Mumbai, 18 May 2021 17:30 IST
This film can best be enjoyed with a group of rascally pals looking to mock a movie on a night out.
When one saw the trailer and posters for director Varadraj Swami’s Kabaad: The Coin, one felt the film was so called because the protagonist is a kabaadi, or scrap dealer. While that is certainly true, after watching the film one realizes that the title also refers to the content of the movie.
Kabaad pretends to deal with different themes altogether. It is primarily the story of young Bandhan (Vivaan Shah), son of a scrap dealer. After his father suffers a heart attack and dies, he decides to take up the responsibility of running the scrap shop. Weirdly, just before his father’s death, Bandhan graduates with 92% marks. But he decides not to take up a job as he feels running his father’s ‘business’ is more important. Why? Don't ask me.
As soon as Bandhan becomes a kabaadi, his skin tone changes. His manner of working also puzzles you at times. For example, he takes a large quantity of scrap from a person and gets paid for it. Normally, it is the scrap dealer who pays for the scrap.
Bandhan’s life changes when he happens to come across a bag of gold coins. He later realizes these are antiques and he can make a much bigger fortune from them than the mere price of gold would suggest. But there are severe risks involved.
Shah, who is a good actor, is reduced to hamming here. He consistently overacts and at times gives weird reactions. As was evident from the trailer itself, he is a complete misfit in the role.
The film also features the character of the cobbler Waghmare (Atul Srivastava). He and his daughter Savita (Yashashri Masurkar) are Bandhan’s family friends. Savita is in love with Bandhan but he considers her just a friend. Meanwhile, Bandhan meets the rich Roma (Zoya Afroz) when he goes to collect scrap from her. She instantly starts considering him a dear friend. Quick and simple!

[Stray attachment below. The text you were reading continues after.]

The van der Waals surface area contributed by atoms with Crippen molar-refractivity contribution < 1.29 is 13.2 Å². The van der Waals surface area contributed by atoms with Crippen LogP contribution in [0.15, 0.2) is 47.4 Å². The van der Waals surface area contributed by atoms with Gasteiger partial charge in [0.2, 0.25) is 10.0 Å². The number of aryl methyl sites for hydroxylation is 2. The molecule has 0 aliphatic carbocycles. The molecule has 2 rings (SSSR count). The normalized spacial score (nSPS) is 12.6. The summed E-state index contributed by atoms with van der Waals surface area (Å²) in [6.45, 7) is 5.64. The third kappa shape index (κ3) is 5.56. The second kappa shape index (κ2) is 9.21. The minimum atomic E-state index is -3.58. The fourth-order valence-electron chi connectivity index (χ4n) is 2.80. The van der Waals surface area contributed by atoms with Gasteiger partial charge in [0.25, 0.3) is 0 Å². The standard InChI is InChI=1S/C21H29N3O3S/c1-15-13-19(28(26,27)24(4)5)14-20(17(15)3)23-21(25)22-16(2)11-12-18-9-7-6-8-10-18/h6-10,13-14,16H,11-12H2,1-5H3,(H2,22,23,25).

The love triangle is the most lazily handled part. One moment a person expresses undying love for someone. The next minute that same person is happy to accept somebody else as a life partner.
From the cast, Srivastava is the most experienced and versatile. But he, too, is way over-the-top here. The dialogues are a major culprit. Masurkar is the best of the lot, followed by Afroz. The film has a line of other artistes whose performances are forgettable.
The movie is also about gangsters and police frantically in search of those gold coins. This track is so convoluted that it’s better not to go into it.
From the very first minute, the film warns its viewers of the over-the-top presentation and performances as a few cops, who are guarding a museum, are killed in a silly manner.
In terms of writing and direction, the graduation films made by film-school students are way more sensible and mature than Kabaad. The narrative is regularly filled with scenes that make you wonder how they were okayed by the director. Not a single scene is portrayed in a sensible manner.
Kabaad: The Coin can best be enjoyed with a group of rascally friends out to mock a film on a night out. The laughter will be at its most belly-aching when Roma’s boss gets angry with her. The boss looks more like an intern.
Kabaad: The Coin is now being streamed on MX Player.
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